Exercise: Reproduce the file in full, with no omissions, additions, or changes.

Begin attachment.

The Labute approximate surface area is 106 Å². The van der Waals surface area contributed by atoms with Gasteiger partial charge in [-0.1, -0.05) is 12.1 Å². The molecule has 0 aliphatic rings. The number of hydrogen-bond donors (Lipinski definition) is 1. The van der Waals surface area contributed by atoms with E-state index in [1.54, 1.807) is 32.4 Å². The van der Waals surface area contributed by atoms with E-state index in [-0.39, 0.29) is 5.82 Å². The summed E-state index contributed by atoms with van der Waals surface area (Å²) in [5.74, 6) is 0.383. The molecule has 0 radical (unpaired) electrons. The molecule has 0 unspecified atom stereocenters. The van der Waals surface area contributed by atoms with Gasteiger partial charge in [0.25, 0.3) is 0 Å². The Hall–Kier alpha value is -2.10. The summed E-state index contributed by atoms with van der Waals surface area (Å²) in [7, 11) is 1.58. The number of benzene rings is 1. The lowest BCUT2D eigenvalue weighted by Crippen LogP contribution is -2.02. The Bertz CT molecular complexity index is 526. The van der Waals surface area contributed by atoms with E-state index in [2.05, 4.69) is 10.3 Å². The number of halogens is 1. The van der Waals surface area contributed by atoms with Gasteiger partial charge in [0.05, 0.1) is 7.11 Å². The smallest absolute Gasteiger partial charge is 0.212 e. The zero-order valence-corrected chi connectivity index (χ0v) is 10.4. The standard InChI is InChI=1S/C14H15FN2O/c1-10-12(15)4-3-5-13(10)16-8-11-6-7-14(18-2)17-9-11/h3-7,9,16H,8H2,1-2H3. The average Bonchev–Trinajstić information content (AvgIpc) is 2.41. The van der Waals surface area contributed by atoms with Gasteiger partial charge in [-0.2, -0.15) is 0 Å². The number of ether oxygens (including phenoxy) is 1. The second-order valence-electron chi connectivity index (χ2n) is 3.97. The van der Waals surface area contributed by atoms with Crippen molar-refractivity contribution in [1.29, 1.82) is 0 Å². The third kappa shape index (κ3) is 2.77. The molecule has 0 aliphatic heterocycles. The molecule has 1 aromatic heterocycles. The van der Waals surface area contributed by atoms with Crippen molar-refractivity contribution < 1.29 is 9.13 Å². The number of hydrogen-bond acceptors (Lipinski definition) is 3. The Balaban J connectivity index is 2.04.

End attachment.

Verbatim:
The Labute approximate surface area is 106 Å². The van der Waals surface area contributed by atoms with Gasteiger partial charge in [-0.1, -0.05) is 12.1 Å². The molecule has 0 aliphatic rings. The number of hydrogen-bond donors (Lipinski definition) is 1. The van der Waals surface area contributed by atoms with E-state index in [1.54, 1.807) is 32.4 Å². The van der Waals surface area contributed by atoms with E-state index in [-0.39, 0.29) is 5.82 Å². The summed E-state index contributed by atoms with van der Waals surface area (Å²) in [5.74, 6) is 0.383. The molecule has 0 radical (unpaired) electrons. The molecule has 0 unspecified atom stereocenters. The van der Waals surface area contributed by atoms with Gasteiger partial charge in [0.25, 0.3) is 0 Å². The Hall–Kier alpha value is -2.10. The summed E-state index contributed by atoms with van der Waals surface area (Å²) in [7, 11) is 1.58. The number of benzene rings is 1. The lowest BCUT2D eigenvalue weighted by Crippen LogP contribution is -2.02. The Bertz CT molecular complexity index is 526. The van der Waals surface area contributed by atoms with E-state index in [2.05, 4.69) is 10.3 Å². The number of halogens is 1. The van der Waals surface area contributed by atoms with Gasteiger partial charge in [0.05, 0.1) is 7.11 Å². The smallest absolute Gasteiger partial charge is 0.212 e. The zero-order valence-corrected chi connectivity index (χ0v) is 10.4. The standard InChI is InChI=1S/C14H15FN2O/c1-10-12(15)4-3-5-13(10)16-8-11-6-7-14(18-2)17-9-11/h3-7,9,16H,8H2,1-2H3. The average Bonchev–Trinajstić information content (AvgIpc) is 2.41. The van der Waals surface area contributed by atoms with Gasteiger partial charge in [-0.2, -0.15) is 0 Å². The number of ether oxygens (including phenoxy) is 1. The second-order valence-electron chi connectivity index (χ2n) is 3.97. The van der Waals surface area contributed by atoms with Crippen molar-refractivity contribution in [1.29, 1.82) is 0 Å². The third kappa shape index (κ3) is 2.77. The molecule has 0 aliphatic heterocycles. The molecule has 1 aromatic heterocycles. The van der Waals surface area contributed by atoms with Crippen molar-refractivity contribution < 1.29 is 9.13 Å². The number of hydrogen-bond acceptors (Lipinski definition) is 3. The Balaban J connectivity index is 2.04.